VICE: Leave your preconceptions at the door, this film is everything!

In his latest film, writer/director Adam McKay sets his sights on another true story, that of one of the most elusive and secretive minds in modern American political history, Richard Bruce (Dick) Cheney.
by Alan Mehanna English

23 January 2019 | 18:24

Source: by Annahar

  • by Alan Mehanna
  • Source: Annahar
  • Last update: 23 January 2019 | 18:24

VICE is a profoundly ambitious film that unpacks forty years of American politics and how American culture and society have changed over time.

BEIRUT: It is always a great cathartic experience whenever you step into the cinema and witness something that not only challenges an audience ideologically, but also cinematically.

In his latest film, writer/director Adam McKay sets his sights on another true story, that of one of the most elusive and secretive minds in modern American political history, Richard Bruce (Dick) Cheney.

His cunning and furtive political maneuvering have altered the American political landscape in ways that will continue to reverberate for decades to come. But it is clear there is more than one Dick Cheney, a man whose reputation in the public Spector belies his private life and obvious devotion to his family.

All this, the dichotomy between Cheney, the dedicated family man and political puppet master, in McKay’s capable hands was related with intimacy, wit and narrative daring.

This is nothing that you’ve seen before.

The film is aggressive, not just in tone, but in everything that it does – it has a buried rage that keeps boiling as the film progresses, and that very anger is expressed via the performances, the cinematography, but most of all in its edit.

When looking at the screenplay, much like his Oscar-winning THE BIG SHORT, McKay layered the time-shifting narrative with unorthodox elements including an unconventional narrator, breaking the fourth wall, comedic surreal moments, documentary footage, and even a pillow-talk conversation between Lynne and Dick Cheney written in iambic pentameter.

This is to cinema what jazz is to music, a hybrid genre that is not strictly dramatic, nor is it strictly comedic but rather sharply uses elements from both in a harmoniously aggressive fashion, and it works perfectly.

McKay uses an unconventional narrator in the form as Kurt, played by Jesse Plemons, a metaphorical character, an audience surrogate who takes on various guises throughout the film – a character that represents the everyman and feels the way most of us do.

It’s clear that this is McKay’s ideological input, his egalitarian concerns and how people are affected by the enormous changes that occur within a nation.

Kurt is not rooted in politics but rather in American life, and this was a clever way to weave in and out of the story with emotional affect.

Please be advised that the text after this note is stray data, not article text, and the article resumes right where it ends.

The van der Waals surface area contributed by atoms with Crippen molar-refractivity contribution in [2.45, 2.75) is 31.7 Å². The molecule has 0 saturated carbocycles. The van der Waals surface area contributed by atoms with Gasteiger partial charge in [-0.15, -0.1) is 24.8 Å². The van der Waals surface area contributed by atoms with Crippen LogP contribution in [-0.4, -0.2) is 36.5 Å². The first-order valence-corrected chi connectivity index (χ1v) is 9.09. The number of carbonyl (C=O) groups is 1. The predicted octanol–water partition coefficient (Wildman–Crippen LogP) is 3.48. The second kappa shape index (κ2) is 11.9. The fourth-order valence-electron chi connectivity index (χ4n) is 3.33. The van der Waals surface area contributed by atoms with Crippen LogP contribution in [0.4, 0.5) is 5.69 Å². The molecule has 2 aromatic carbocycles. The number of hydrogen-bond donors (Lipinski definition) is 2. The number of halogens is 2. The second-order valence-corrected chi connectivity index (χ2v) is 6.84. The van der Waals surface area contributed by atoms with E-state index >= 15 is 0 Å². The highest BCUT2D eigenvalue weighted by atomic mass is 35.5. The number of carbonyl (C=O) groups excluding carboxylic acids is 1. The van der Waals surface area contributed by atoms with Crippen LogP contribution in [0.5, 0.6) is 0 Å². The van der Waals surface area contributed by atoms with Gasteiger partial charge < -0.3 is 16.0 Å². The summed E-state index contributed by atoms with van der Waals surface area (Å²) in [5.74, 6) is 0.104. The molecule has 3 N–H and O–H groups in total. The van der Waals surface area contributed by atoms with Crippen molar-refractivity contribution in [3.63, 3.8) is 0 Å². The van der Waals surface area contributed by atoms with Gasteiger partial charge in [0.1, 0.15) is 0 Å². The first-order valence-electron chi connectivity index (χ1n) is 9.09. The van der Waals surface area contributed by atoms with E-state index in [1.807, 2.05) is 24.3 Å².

What shocks the most in this film, and what will most likely fascinate some people while completely turning other people off, is the structure and form by which the film is edited.

The film is fearless.

Mixing actual footage, with dramatized scenes, and juxtaposing them in a way that signified a greater or more layered meaning, gives VICE a very unique, albeit strobe-like, rhythm.

There is a sequence that deals with Cheney’s involvement with the torture interrogation laws in regards to terrorism, in it McKay intermixes the political set up, with the torturing, along with politicians meeting for a steak lunch while looking at menus and a maître-D who lists things like, “Enemy Combatant, Foreign Prisons, Guantanamo Bay, and much, much more.”

This is the power of cinema expressed in a matter of seconds.

Christian Bale’s already established buzz and Golden Globe win for his performance as the lead character is more than deserved seeing as to how Bale completely disappeared into the character, and gave him real gravitas and power.

To add onto this, McKay’s depiction of Lynne Cheney as the driving force behind her husband’s ascent, is quite surprising in a very good way.

Amy Adams’s nuanced performance expresses how Lynne was so much more than the typical political wife and cheerleader, while stressing on her intelligence and strategic way of thinking, largely living her ambitions through her husband and eventually achieving some significant accomplishments of her own.

The remaining ensemble from Oscar-nominee Steve Carell who played Donald Rumsfeld, to Oscar-winner Sam Rockwell who portrays George W. Bush, every actor delivers astounding and believable performances.

McKay’s objective portrayal of all of these characters is quite refreshing in a cinematic climate that seems to be quite determined to pander and preach one particular political agenda.

VICE is a profoundly ambitious film that unpacks forty years of American politics and how American culture and society have changed over time.

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